Heating silica and magnesium powder together produces silane; putting the silane compound in weak hydrochloric acid causes small fires
The solubility of lead iodide is about 10 times greater in hot water than in room temperature water. Dissolving lead iodide in boiling water and then letting it cool down slowly (or fast by using ice) causes the golden lead iodide crystals to form and float down to the bottom of the flask.
A tall graduated cylinder of green-blue copper chloride solution and a strip of aluminum react to produce changes in colors and temperature, with the formation of a solid.
Using a ferric nitrate solution, this demo illustrates how pH affects solubility. A precipitate forms when ammonium hydroxide is added to the test tube (when the pH reaches ~10). Then the prcipitate redissolves when hydrochloric acid is added (pH < 6).
This demo shows the dramatic affect that solvent polarity can have on absorption wavelength. In a relatively non-polar solvent such as acetone, Reichardt's dye is green; as the solvent is made more polar by the addition of water, it becomes blue, purple, magenta, red and finally orange. This can be shown quite clearly on an overhead projector.
This demo shows how combining a liquid (dilute hydrochloric acid) and a solid (calcium carbonate) can generate a gas; a rubber stopper is placed on the test tube, and the tube is shaken to combine the liquid and powder. The resultant carbon dioxide gas causes the rubber stopper to fly about 10 feet.
Using a flat-sided fish bowl and a flashlight, the effects of turbidity are shown. When only water is in the bowl, a beam of light will be virtually invisible where it passes through the bowl, and bright white where it emerges. When a thiosulfate solution is added, the turbidity increases, and the beam will be visible where it passes through the mixture. That beam will appear blue, while the light emerging from the bowl appears orange.
This demo shows the differing colors of copper. A solution is taken from the light blue of copper sulfate, to dark blue of Cu(II)(NH3)5 complex ion, to a colorless solution of copper(I), to finally precipitating out the reddish copper metal.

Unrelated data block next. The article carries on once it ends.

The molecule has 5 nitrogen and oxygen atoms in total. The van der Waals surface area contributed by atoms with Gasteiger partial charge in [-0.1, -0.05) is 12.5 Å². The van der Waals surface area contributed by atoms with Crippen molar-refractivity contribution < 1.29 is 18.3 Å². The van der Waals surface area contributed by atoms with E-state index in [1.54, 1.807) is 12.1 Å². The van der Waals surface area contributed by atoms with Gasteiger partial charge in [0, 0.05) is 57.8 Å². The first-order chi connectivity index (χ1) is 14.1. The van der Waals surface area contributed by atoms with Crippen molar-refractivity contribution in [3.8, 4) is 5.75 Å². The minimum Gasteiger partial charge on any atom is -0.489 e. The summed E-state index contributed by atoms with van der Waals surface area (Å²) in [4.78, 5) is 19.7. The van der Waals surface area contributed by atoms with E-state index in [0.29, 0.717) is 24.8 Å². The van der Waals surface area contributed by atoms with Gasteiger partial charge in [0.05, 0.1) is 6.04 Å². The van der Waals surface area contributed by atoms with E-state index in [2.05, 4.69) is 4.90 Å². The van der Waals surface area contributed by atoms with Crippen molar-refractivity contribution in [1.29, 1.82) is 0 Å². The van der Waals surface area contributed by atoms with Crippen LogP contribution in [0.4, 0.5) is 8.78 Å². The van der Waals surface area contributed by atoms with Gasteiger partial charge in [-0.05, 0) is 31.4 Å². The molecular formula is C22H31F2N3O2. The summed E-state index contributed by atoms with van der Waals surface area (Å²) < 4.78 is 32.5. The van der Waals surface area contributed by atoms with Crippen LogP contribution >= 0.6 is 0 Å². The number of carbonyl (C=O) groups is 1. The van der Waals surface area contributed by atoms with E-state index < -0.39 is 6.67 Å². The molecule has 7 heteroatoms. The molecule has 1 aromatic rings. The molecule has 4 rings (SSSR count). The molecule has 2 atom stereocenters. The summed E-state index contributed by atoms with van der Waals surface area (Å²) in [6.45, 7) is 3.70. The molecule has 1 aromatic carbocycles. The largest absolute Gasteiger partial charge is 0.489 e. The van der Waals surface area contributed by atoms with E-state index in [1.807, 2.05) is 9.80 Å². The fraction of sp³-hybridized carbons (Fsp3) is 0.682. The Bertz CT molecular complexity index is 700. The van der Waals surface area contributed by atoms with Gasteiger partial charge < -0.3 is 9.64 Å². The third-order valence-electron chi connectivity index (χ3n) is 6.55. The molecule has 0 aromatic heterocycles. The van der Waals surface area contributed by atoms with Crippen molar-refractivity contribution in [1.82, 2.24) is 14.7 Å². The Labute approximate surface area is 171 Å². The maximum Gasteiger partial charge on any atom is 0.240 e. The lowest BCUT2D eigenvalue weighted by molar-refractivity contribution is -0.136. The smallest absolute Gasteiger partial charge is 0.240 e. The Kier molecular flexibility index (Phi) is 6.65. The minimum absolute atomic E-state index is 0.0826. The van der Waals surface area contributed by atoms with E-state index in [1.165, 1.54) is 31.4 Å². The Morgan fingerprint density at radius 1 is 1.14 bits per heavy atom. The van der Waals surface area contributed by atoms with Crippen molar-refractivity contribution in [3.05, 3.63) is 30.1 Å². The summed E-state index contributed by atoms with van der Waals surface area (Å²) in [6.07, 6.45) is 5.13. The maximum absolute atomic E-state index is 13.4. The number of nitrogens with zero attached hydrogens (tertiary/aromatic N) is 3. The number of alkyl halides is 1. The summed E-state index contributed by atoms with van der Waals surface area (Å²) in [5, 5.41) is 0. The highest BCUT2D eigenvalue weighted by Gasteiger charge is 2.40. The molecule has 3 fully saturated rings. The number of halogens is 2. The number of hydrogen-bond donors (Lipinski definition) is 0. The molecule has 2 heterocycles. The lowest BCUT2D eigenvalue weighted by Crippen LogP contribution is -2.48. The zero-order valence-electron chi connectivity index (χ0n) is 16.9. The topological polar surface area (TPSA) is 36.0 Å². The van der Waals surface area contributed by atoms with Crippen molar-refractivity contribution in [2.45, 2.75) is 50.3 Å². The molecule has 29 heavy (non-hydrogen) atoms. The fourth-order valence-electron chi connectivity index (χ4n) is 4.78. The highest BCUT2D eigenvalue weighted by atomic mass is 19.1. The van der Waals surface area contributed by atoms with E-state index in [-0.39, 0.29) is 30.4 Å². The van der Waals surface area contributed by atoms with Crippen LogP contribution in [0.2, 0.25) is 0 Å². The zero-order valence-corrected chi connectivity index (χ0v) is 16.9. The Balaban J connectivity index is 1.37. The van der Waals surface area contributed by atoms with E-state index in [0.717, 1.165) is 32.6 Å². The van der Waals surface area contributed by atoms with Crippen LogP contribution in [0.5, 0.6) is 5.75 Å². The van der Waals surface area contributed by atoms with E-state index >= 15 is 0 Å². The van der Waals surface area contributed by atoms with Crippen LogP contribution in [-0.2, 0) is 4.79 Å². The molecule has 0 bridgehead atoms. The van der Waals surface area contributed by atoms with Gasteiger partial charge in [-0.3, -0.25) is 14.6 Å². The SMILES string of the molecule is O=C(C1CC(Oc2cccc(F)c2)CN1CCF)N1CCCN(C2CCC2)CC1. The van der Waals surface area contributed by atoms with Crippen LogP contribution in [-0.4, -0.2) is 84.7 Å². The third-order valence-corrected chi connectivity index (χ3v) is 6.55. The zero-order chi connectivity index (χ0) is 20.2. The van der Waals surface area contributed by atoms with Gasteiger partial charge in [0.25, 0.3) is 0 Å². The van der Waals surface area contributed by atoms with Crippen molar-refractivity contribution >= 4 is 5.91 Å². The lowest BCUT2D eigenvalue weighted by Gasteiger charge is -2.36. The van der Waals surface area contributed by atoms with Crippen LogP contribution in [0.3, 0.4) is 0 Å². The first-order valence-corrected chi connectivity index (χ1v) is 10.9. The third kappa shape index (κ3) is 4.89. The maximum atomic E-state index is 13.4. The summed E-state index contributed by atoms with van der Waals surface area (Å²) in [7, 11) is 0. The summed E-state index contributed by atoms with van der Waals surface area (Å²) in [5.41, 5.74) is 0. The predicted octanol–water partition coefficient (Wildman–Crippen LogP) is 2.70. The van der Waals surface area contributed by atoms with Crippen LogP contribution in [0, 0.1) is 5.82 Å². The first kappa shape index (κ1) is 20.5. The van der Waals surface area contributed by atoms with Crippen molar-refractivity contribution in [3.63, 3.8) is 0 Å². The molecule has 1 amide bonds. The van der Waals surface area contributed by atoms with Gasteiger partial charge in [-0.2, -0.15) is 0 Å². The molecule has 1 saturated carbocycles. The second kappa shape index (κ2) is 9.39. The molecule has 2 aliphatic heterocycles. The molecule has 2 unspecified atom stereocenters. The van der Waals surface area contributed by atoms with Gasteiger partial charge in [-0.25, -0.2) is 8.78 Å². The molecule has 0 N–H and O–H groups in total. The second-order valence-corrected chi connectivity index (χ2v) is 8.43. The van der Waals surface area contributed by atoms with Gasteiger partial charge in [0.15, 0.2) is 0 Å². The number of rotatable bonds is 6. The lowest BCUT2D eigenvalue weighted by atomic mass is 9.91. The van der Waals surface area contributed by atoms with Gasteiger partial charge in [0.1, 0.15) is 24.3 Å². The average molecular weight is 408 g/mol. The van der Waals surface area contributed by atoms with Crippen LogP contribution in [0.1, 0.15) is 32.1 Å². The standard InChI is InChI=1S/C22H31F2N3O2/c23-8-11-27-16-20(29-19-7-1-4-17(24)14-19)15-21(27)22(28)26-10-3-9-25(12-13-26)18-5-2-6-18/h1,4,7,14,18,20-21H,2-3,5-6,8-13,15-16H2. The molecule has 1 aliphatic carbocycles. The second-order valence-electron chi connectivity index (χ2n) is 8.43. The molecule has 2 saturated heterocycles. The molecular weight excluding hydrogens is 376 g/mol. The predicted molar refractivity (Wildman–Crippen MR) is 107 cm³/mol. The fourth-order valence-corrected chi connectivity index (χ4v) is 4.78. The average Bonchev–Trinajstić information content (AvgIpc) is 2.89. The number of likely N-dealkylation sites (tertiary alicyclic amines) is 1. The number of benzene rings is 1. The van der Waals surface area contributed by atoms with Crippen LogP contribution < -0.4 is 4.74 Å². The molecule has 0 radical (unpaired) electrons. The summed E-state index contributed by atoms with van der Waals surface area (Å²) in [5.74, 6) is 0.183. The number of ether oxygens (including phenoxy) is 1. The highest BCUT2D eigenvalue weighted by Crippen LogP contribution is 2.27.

A super-saturated solution of sodium acetate is made and cooled overnight. Once cooled, a tiny amount of sodium acetate is added to the solution. The entire solution then crystalizes within a few seconds.
A mixture of potassium chlorate and sucrose is placed on a watchglass with a drop of sulfuric acid. This causes a reaction which starts slowly, but then bursts into flames, and creates lots of smoke.
Chlorine gas is generated by a combination of bleach and hydrochloric acid. This gas then reacts with sodium metal causing it to burn with a bright yellow flame.
Barium hydroxide and ammonium chloride are mixed in an Erlenmeyer flask. A small wet wooden block placed on the flask will freeze to the flask.
Two solutions are mixed together and in a few seconds the solution turns from pale yellow to dark blue. Varying the amounts of the solutions gives diffferent times before the change occurs.
Sealed plastic petri dishes with varying numbers of BBs inside are used to demonstrate many of the microscopic differences among gases, liquids, and solids.
An ordinary cotton towel is immersed in a solution of alcohol and water and lighted over a burner. A blue flame surrounds the towel as the alcohol burns without burning the towel.
A lecture-sized temperature meter is used to show the exothermic reaction of adding lithium chloride to a beaker of water.
A film of nylon is formed at the interface between two immiscible liquids. When the film is lifted from the container, it is continually replaced forming a hollow thread of polymer.
Copper sulfate is heated on a crucible turning from the origianal blue color to white. Squirting water on the dehyrated copper sulfate turns the copper sulfate back to blue.